Issued by Department for Communities and Local Government
Issue date 25 October 2013
Background: As part of further amendments to the Community Infrastructure Levy (CIL) Regulations 2010, the Department for Communities and Local Government (DCLG) proposes to amend the rules allowing developers to offset existing usable floorspace against CIL liability when they refurbish or redevelop buildings. Its revised proposals were announced last month in a response to consultation in April this year.
Key points: At a time when the number of local planning authorities with CIL regimes in place was barely into double figures, ministers were already aware that the ground rules for the system risked penalising developers looking to update existing buildings.
Under the current regulations, developers proposing a material change of use can claim a discount on their levy liabilities if the building they seek to refurbish or redevelop has been in continuous lawful use for at least six out of the previous 12 months. The rationale was that the previous use would have imposed some burden on existing local infrastructure, so it would be unfair to expect developers to contribute further.
In this spring's consultation, the DCLG said it was aware that the timescales prescribed for this so-called "vacancy test" meant it was "not working effectively" and was "difficult to enforce". The changes proposed then would effectively have dropped the test, restricting developers' liability to any increase in floorspace resulting from refurbishment or redevelopment.
While developers generally supported removal of the test, many urban local authorities voiced concern about a potentially significant loss of revenue. The government now proposes to retain the vacancy test but extend it so that developers will benefit from the discount if the building has been in use for six months continuously at any time in the previous three years. Schemes that involve no change of use will be exempt from the levy, unless an increase in floorspace is planned or the building has been abandoned.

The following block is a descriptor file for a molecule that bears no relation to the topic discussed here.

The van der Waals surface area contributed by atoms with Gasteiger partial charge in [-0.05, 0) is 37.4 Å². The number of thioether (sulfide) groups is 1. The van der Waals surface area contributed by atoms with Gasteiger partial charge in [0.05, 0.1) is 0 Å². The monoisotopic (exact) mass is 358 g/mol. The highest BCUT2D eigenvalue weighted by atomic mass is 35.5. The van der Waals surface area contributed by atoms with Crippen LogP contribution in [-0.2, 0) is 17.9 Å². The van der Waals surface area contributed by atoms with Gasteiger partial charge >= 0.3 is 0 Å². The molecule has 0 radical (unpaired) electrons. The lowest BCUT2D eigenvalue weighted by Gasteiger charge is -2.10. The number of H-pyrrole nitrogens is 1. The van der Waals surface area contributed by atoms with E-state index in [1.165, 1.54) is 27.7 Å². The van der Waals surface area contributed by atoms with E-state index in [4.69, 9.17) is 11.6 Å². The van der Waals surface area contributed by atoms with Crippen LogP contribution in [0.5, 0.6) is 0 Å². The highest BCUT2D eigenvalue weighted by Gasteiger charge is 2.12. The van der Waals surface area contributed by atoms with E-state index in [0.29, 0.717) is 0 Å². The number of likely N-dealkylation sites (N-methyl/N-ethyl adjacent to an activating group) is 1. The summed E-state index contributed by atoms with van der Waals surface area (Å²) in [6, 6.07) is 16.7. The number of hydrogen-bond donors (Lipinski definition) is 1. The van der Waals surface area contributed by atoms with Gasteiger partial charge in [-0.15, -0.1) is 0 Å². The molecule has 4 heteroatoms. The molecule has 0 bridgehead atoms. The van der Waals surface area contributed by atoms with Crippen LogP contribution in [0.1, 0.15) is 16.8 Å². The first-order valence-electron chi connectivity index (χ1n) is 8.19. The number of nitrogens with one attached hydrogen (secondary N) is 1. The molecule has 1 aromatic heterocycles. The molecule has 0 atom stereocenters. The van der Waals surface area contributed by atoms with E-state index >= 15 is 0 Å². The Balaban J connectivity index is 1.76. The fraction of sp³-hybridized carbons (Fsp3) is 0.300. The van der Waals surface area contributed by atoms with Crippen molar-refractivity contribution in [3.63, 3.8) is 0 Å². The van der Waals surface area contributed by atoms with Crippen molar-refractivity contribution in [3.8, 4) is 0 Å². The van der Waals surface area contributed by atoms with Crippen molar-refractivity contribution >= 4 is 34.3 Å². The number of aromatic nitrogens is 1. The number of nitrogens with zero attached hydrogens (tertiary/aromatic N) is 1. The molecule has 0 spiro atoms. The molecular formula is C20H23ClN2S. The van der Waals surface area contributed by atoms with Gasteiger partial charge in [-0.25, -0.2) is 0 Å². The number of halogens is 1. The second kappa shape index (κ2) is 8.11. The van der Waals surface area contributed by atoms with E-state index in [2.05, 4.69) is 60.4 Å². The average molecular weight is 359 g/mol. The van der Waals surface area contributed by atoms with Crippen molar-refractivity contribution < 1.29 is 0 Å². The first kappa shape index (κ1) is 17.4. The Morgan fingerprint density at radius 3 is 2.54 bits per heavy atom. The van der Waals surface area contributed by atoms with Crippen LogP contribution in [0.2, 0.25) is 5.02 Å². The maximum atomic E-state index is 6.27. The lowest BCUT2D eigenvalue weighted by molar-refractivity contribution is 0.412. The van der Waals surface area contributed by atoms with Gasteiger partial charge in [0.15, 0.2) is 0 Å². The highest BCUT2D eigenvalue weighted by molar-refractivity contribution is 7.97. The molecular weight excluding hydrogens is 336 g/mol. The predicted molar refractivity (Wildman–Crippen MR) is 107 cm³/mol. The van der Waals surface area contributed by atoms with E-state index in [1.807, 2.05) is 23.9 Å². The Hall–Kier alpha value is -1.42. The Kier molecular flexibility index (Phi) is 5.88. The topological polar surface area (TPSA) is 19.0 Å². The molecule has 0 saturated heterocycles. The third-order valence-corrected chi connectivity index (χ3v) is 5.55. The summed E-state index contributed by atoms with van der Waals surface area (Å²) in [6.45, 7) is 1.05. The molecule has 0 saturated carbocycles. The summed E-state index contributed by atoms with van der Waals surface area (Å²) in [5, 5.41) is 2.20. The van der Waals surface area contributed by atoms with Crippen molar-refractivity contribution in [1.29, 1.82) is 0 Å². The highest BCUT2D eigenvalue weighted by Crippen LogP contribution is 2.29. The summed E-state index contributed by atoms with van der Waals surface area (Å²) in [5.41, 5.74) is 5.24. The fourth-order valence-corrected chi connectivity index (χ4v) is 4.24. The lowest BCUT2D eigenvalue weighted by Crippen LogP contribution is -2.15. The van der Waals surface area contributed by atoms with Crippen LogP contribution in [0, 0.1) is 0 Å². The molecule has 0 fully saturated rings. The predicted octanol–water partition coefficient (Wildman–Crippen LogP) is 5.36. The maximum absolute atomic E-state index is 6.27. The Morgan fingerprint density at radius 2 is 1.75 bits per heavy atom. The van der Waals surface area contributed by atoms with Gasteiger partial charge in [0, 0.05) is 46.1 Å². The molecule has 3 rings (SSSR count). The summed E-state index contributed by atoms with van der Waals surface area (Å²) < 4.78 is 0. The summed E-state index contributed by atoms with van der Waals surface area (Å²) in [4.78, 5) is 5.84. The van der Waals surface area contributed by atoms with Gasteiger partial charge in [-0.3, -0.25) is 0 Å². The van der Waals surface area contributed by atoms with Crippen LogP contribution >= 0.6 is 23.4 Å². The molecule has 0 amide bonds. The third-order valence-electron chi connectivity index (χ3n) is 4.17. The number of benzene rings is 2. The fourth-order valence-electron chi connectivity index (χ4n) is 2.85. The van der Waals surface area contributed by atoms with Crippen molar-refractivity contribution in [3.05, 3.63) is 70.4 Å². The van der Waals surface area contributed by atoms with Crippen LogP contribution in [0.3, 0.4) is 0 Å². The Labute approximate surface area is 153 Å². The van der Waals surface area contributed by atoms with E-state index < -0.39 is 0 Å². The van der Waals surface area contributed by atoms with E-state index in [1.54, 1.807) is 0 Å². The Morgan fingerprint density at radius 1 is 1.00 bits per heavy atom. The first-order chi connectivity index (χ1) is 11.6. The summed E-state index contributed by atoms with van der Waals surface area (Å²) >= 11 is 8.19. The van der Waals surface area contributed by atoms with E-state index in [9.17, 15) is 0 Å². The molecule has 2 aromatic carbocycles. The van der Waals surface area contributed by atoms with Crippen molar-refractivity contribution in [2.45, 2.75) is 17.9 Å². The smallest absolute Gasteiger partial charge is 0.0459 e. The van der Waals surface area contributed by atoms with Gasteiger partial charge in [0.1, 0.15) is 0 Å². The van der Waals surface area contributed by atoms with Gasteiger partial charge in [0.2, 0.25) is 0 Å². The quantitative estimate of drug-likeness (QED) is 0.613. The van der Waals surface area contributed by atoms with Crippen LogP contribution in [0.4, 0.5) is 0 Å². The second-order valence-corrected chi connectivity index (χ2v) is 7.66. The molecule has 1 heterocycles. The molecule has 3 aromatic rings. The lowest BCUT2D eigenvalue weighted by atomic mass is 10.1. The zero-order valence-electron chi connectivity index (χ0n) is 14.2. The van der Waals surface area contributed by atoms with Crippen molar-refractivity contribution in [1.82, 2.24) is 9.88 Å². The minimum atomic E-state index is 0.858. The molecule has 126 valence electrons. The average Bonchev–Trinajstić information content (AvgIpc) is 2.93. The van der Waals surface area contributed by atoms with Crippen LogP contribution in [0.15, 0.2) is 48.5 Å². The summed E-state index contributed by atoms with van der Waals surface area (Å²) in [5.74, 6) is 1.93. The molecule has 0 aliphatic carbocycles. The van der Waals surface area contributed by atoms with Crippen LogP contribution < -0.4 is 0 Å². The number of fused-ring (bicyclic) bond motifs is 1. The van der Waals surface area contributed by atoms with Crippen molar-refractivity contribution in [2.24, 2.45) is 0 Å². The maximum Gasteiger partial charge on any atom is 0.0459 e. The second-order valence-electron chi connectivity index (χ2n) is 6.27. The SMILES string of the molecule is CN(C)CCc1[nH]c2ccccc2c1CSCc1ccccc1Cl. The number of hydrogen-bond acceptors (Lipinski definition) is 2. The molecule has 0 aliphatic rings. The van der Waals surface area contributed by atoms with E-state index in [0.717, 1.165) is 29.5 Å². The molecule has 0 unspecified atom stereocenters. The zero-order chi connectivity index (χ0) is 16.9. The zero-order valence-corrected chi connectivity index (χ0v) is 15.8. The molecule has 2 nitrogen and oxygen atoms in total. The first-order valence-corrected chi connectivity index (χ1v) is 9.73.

The DCLG said the move "provides an incentive for bringing empty buildings back into use". It acknowledged that some major regeneration works may take significantly longer than three years. However, it concluded that the extended time limit - combined with other changes on phasing of payments - would offer enough flexibility for the vast majority of large developments.
The DCLG is planning to lay the new regulations before Parliament by the end of the year and will issue new guidance. The reforms are programmed to come into force by the end of January 2014.
To read the consultation responses and government proposals click here.
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Wales Environment Bill White Paper
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Issue date: 23 October 2013.
Closing date: 15 January 2014.
Draft Scottish Planning Policy - Sustainability and Planning
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Issue date: 28 October 2013.
Closing date: 16 December 2013.
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Issued by: Department of Energy and Climate Change.
Issue date: 7 November 2013.
Closing date: 28 November 2013.
Common Agricultural Policy Reform: Implementation in England
Issued by: Department for Environment, Food and Rural Affairs.
Issue date: 31 October 2013.
Closing date: 28 November 2013.